The problem of estimating the projection matrix is the subject of a considerable number of publications of which important results are presented in [Fau93]. Usually this problem is treated under a different point of view by making the assumption that a larger number of points can be identified or tracked in the image, as in the application we are aiming at. To obtain a unique solution of the problem, at least 6 points (in a general position) are necessary. For our application it is particularly interesting to investigate, if pose estimation is, at all, possible with three or at least four points. This particular problem has already been focused on long before the advent of computer vision and we can find a review of different solution strategies in the work of Haralick et al. [HLON94]. The main result states that we can, in general, calculate the pose from three points, but we might obtain up two four distinct solutions. This is not disturbing for our purposes, because we are working with image sequences. By imposing smoothness constraints on the motion of the tracked points, we can eliminate irrelevant solutions.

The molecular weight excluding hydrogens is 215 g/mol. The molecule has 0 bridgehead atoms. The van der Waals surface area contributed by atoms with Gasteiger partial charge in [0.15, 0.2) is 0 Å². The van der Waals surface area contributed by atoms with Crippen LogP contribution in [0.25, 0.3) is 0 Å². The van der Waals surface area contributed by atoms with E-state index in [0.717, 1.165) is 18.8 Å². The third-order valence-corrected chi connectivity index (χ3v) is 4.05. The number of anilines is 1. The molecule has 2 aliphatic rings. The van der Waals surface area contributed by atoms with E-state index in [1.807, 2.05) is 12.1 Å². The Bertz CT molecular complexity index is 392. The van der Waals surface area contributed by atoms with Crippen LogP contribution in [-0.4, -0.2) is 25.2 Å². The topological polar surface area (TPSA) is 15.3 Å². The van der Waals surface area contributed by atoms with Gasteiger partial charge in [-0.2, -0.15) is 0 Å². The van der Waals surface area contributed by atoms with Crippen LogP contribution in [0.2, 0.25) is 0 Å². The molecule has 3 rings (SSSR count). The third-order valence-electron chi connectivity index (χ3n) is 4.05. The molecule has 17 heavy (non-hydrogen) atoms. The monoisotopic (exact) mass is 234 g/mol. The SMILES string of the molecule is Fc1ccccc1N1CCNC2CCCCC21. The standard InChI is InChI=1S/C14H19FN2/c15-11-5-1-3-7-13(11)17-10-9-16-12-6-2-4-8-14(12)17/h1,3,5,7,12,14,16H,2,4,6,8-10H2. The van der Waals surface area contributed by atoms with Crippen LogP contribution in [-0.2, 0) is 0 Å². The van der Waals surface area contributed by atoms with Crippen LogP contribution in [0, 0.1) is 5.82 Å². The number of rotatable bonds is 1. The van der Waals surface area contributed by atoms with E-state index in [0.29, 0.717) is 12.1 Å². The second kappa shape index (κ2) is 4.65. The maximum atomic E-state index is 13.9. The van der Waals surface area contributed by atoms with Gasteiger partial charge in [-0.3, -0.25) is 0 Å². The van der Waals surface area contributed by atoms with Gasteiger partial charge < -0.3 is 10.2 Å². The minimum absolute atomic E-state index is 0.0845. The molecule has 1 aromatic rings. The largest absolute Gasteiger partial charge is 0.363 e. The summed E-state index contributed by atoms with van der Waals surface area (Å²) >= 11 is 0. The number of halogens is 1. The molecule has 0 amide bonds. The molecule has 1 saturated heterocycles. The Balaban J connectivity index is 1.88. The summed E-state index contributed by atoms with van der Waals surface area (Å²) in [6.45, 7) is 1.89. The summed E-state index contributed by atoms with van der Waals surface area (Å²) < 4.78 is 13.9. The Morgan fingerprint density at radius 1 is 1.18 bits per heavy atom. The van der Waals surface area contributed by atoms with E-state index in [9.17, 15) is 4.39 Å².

Figure 6: The Pinhole Camera Model